'our creation is that guru; the duration of our lives is that guru; our trials, illnesses and calamaties is that guru. There is a guru that is nearby and a guru that is beyond the beyond. I humbly make my offering to the guru, the beautiful remover of ignorance, the enlightenment principle that is within me and surrounds me at all times.'
Guru Stotram

Wednesday, 16 July 2008

The Monsters at the Barbican

That Viktor & Rolf are a funny pair. Fashion meets art, meets a little bit bonkers actually. One of my friends went on a yoga holiday with one of them a few years back.

I enjoyed the show much more than I'd expected. Apart from the myriad of spooky dolls and the fantastic headless PVC S&M ghosts at the beginning, one of the best things about it for me is the events that go on until 10pm every Thursday. I went last Thursday to see a performance piece by Kirstie Macleod. Kirstie's showing a film in our current exhibition - They Paved Paradise at Beverley Knowles Fine Art, and she's doing a performance at our private view next week.

Be warned though... maybe I'm a bit of a dozy muppet, well ok, there's no maybe about it, but despite getting to the Barbican a good three quarters of an hour ahead of the start time of her performance we still managed to miss most of it because we were waiting in the wrong place and by the time we'd figured out where we were supposed to be waiting there were so many people in there it was standing room only and I had a great view of the backs of heads and zero view of the performance. The events programme seemed to be a little inaccurate and the staff, whilst being a complete delight, were kind of vague in such a way that you didn't realise how vague until it was too late.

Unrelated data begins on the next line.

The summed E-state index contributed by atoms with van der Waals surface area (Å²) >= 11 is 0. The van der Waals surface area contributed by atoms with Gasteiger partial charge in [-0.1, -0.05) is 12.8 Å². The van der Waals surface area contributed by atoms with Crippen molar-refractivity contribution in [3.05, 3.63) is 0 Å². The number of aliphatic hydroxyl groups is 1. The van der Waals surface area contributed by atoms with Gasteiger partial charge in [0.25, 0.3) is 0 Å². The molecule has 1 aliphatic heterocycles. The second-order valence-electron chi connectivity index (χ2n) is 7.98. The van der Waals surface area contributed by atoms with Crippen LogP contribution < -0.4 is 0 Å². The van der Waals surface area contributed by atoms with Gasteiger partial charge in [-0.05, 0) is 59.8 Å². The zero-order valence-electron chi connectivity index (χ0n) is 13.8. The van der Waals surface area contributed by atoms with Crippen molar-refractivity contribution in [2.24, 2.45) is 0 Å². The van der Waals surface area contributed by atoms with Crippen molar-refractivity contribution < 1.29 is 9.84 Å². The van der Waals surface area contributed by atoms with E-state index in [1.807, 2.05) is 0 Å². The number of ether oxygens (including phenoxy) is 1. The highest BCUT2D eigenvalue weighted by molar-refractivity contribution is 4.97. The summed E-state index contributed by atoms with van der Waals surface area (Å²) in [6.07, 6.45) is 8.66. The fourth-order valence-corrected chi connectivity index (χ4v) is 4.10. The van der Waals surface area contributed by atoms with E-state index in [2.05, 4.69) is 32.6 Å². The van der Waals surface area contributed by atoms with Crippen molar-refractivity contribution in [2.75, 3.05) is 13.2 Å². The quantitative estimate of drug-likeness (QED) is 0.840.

A performance I did catch was by an artist called Edward Fornieles. This was one of the most unsettling things I've ever seen in an art gallery. I don't know if you'd think it was 'good' but it was very powerful. The (male) artist explained to the audience that the (female) performer was to be undressed by us, the audience, from the jeans, t-shirt, pumps she was currently wearing and re-clothed in the red cocktail dress, black high heels, tights and string of pearls that lay beside where she stood. She was going to resist. He stressed that if the audience didn't get fully involved then the piece wouldn't work.

The drum roll began and the second it stopped about a dozen members of the audience leapt on this woman and began yanking her clothes off. She behaved as though she was fighting for her life. Before long she was upside down. All I could see was her feet, at the height of everyone else’s heads, thrashing around wildly, held in a vice like grip by a big guy in a combat t-shirt. As it went on her fight would come in bursts. As her energy became depleted she would fight with everything she had for a few minutes and would then give up and become limp and malleable in their hands before her spirit revived and the violence erupted once more.